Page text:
In the ✠ Name of the Father, and of the Son, and of the Holy Spirit.
If you are a regular catholic churchgoer, you likely are familiar with the general outline of the holy mass. Shortly after we boldly join in reciting our Lord’s prayer, the celebrant will fraction the consecrated host, confer a sign of peace, turn to us, holding the Body of our Lord Jesus Christ in their hands while firmly proclaiming: “Behold the Lamb of God: behold Him that taketh away the sins of the world.” If you speak liturgicalese, you know this to be called the Agnus Dei, where we give reverence to the Son’s title: “Lamb of God”. In most catholic masses, the celebrant may then go on to say: “Blessed are those called to the supper of the Lamb”, which is in reference to a passage from Revelation.
The word “behold” appears over 1200 times in most english translations of the Bible, and, in the New Testament, is derived from the Greek word “eido” which is often translated as a command to see, or, to look intently. It is translated most literally as, “be sure to see”.
We can assume this is the sentiment John the Baptist carries in today’s Holy Gospel when he says to the disciples “behold”. In the presence of our Lord, he calls the disciples to take notice, to look carefully.
But that’s not all he says, isn’t it? He says, “Behold, the Lamb of God, who takes away the sin of the world!” Now the language here is especially important and worth paying attention to. When John says “takes away”, he doesn’t just mean get rid of, nullify, or set aside, like when a mother might take away a child’s toy for misbehaving. In this context, John says “airōn”, which in ancient Greek is closer to meaning “bearing up what was laid down”.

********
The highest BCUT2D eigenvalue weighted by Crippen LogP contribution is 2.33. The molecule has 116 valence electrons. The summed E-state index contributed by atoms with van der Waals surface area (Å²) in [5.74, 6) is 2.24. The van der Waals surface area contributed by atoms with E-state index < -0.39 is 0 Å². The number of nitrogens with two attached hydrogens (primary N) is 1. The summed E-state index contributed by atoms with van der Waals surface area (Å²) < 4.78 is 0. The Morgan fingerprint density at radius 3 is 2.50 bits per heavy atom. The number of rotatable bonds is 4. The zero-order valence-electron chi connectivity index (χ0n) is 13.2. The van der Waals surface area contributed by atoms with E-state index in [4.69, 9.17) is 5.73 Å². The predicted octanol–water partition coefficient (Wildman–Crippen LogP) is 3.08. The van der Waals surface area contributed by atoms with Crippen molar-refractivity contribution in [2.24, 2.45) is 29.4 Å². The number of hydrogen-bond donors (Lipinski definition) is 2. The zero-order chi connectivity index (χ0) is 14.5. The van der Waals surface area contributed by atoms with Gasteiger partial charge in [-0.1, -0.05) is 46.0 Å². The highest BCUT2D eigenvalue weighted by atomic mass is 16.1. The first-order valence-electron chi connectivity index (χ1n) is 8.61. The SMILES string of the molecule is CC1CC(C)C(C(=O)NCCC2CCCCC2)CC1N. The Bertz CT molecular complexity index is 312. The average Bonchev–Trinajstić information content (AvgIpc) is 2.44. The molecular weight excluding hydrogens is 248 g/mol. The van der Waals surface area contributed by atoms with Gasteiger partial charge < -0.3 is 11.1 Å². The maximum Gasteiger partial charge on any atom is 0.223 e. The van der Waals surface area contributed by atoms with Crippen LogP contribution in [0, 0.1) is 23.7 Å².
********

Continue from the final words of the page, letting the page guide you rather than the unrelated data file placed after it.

In the Holy Sacrifice of the mass, we celebrate in tremendous awe the real presence of Christ in the Blessed Sacrament, and remember through Christ’s passion the forgiveness of our sins. We remember in adoration that Jesus Christ laid down His life for us, so that we may be forgiven. The catholic faith has historically been incredibly adamant about the remission of sins through consumption of the Body and Blood of Christ, that the Holy See ex cathedra has declared absolutions of venial sins for all those who rightfully partake in communion.
The breaking of bread isn’t the first time the people of the Church see the consecrated Host in the order of the holy mass, however. In fact, it occurs when the priest lifts up the Host in what we call, the elevation. Most times, the elevation is accompanied by three bell chimes, followed by a genuflection by the presiding clergy. The most important role played during the elevation is not by the clergy, but actually, the people! The priest lifts up the Body and Blood of Christ in view of everyone for the purpose of solemn adoration. When the priest raises the elements, they acclaim with their whole heart, “Behold the Lamb of God. Behold Him who takes away the sins of the world!”.
So the next time you find yourself at mass, I encourage you to lift your head high when you hear the sound of the bells, and intentionally look at the raised Body and Blood of Christ that was shed just for you, out of the abundance of love from our Almighty God.
Lastly, I’ll end with the prayer I usually say before the celebration of the Holy Eucharist, if you find it helpful for your own devotion. “Be present, be present, O Jesus our great High Priest, as you were present with your disciples in the upper room, and be known to us in the breaking of bread through Christ our Lord. Amen.”